We were asked to wake up around 7am. Of course I had flown all night and slept during the day when I had finally made it to Detroit the day before, so my sleep schedule was somewhat out of whack. I was excited to see what we would be doing over the next six days, so I showered and packed up my broken dilruba, then headed to the lobby/breakfast area of the hotel. I hadn't eaten very much the day before (the area was severly wanting for restaurants or grocery stores) so I was very hungry and the allure of  bacon and eggs was very tempting. But being surrounded by Sikh vegetarians everywhere I looked made me a bit on edge about my normal meat-consumption. It was a far wiser choice that I have begal/cream cheese/fruit.

The Gurdwara where the retreat would be taking place was kind enough to supply us with taxis leaving from the hotel. I sat with a group of young people who all seemed to know each-other, their conversation and mildly goofy behavior made me realize just how much I missed working with teenage students (at this point I had been out of teaching for a few months). It was a fairly short trip and the scenery was genuinely lovely. The Gurdwara was converted out of a high-end spa which had a lovely ambiance to it.

Registration was under-way. I was asked to tie a scarf over my hair (men and women must cover their heads inside) which was provided to me. After, I proceeded to the areas where the classes would be taking place and was promptly given a loan-dilruba while mine was being repaired. My loan instrument was absolutely beautiful - a Raj Musicals model with a lovely black sheen and perfectly weighted (later I would learn that one of the sellers of Raj Musicals instruments in the US was attending). Over the next 6 or so hours we would play through various exercises on our instruments, attend a lecture on music theory, go through a very rigorous master class and begin learning our first Rag for the retreat.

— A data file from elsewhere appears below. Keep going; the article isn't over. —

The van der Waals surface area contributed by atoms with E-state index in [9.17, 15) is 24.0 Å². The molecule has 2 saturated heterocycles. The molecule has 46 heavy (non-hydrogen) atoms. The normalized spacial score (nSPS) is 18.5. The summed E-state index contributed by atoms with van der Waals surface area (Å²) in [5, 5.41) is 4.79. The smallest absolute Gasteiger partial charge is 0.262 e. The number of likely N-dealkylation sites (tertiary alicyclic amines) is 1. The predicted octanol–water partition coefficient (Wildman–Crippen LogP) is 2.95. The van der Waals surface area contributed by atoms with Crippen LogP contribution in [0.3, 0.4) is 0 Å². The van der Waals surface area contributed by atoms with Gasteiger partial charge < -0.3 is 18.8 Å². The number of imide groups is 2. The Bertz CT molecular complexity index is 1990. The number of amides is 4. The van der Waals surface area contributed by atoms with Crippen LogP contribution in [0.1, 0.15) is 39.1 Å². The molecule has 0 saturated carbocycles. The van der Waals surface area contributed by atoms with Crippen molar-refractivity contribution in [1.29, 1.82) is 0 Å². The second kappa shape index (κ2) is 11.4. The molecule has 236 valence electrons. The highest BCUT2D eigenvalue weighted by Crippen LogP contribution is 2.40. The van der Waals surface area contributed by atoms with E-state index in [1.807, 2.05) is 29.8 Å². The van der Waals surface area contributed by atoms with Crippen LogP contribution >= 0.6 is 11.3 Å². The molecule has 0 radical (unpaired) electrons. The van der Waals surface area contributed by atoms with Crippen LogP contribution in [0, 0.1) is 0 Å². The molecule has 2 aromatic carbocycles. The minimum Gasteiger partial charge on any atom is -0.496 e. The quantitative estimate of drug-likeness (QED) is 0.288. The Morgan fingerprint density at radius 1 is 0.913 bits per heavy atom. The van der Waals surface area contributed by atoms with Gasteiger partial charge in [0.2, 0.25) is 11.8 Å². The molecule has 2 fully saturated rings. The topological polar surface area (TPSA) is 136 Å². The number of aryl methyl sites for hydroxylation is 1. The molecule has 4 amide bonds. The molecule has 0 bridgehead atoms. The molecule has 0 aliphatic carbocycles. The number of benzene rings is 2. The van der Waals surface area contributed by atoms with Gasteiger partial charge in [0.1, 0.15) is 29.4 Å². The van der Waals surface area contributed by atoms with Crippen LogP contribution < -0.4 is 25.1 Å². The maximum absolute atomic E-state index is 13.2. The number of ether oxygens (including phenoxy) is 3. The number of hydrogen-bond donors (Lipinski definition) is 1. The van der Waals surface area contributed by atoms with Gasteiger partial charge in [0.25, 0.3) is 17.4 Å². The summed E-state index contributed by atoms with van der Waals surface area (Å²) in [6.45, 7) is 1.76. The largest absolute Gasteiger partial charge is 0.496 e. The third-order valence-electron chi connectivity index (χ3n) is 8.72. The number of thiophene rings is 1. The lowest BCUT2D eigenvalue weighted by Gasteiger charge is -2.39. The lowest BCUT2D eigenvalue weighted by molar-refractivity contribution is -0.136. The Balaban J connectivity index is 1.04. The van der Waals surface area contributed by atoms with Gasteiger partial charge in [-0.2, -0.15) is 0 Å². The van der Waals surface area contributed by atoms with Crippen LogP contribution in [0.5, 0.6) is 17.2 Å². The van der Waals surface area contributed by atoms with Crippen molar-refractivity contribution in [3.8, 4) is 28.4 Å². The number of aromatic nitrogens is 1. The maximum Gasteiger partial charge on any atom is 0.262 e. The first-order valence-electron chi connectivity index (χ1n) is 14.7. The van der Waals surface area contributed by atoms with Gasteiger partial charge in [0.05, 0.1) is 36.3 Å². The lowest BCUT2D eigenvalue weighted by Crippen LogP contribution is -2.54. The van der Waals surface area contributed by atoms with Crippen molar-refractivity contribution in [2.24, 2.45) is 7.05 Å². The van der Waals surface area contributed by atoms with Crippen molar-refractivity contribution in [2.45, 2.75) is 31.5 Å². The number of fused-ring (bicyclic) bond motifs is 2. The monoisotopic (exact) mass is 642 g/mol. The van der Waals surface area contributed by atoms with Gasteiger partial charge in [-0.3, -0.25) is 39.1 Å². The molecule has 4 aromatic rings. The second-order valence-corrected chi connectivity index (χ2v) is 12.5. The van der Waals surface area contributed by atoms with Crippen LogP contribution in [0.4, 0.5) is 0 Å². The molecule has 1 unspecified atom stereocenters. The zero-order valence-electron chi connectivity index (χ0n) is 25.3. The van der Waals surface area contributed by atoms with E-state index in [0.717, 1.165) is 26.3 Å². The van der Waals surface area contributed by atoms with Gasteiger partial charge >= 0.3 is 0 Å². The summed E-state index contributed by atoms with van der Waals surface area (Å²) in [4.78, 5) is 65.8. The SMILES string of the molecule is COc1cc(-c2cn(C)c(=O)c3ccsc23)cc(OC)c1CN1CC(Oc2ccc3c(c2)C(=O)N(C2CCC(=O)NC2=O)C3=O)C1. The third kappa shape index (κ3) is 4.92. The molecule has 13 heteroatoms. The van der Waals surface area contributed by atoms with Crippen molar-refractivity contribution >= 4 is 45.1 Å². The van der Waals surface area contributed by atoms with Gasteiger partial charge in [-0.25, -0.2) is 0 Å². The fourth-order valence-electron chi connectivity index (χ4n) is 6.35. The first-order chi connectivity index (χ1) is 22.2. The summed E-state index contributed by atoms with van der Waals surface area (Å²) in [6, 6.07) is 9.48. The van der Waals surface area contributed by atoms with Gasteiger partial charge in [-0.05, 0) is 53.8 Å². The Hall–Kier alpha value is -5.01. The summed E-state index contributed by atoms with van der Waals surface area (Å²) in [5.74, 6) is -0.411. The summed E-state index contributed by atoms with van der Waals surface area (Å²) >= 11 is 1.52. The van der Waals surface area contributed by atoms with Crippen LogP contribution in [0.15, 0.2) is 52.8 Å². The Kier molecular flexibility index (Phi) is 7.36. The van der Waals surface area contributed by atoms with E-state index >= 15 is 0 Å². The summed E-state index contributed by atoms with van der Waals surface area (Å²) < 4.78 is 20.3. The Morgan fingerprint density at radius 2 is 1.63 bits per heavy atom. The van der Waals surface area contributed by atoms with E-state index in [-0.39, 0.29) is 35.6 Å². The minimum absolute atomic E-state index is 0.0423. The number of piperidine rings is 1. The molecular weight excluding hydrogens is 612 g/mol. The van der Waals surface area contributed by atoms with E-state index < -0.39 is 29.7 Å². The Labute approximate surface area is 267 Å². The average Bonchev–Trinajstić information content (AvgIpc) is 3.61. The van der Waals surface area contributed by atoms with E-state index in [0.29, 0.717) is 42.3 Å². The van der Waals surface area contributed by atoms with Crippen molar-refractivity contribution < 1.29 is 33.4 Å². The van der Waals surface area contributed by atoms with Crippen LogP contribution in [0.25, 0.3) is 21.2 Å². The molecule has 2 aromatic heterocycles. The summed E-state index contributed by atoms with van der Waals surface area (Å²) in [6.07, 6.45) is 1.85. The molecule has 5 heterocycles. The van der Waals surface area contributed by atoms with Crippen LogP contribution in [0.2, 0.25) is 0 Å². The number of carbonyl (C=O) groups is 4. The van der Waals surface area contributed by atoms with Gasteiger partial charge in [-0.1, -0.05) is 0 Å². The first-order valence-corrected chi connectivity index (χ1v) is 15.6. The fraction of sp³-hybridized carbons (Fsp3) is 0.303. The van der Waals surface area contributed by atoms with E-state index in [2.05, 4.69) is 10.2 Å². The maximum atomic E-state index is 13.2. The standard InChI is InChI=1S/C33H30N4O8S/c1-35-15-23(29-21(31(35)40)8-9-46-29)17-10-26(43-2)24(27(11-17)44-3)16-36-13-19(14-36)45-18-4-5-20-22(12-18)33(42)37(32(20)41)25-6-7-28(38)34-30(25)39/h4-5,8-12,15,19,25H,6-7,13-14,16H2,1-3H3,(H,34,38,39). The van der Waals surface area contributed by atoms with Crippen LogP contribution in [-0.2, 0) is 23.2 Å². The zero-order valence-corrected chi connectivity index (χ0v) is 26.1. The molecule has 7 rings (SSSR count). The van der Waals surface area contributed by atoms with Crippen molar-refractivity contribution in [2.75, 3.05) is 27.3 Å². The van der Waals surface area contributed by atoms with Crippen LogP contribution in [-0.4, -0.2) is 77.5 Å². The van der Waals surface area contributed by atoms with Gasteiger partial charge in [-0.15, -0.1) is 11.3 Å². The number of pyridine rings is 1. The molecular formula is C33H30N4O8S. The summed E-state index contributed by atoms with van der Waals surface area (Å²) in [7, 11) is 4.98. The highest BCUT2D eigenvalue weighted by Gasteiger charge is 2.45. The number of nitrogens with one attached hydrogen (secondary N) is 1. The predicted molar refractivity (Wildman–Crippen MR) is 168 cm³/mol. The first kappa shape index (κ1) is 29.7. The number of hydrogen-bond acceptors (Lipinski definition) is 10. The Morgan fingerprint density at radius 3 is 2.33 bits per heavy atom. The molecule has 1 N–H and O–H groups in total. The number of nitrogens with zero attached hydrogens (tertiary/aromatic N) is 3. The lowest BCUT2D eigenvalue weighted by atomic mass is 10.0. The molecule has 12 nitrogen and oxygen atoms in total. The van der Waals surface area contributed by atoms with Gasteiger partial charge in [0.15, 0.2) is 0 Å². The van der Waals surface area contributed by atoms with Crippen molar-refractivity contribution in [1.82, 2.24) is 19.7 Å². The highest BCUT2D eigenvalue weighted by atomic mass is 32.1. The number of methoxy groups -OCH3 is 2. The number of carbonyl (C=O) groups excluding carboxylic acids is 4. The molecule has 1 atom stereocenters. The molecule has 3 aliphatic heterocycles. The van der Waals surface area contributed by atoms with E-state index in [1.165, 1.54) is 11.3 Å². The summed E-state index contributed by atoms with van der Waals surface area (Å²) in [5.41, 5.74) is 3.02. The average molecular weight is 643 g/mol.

Lunch and dinner were provided by the Gurdwara and the food really could not have been better. I had heard that a core aspect to the Sikh community was hospitality and providing meals but I was not prepared for how generous and well-made everything was. The food was all vegetarian (of course) and very flavorful. When approaching the eating area, I felt a little bit like my first day of Junior High, not really knowing where and with whom to sit. However; it seemed like everyone was really going out of their way to make me feel welcome (something for which I will forever be grateful).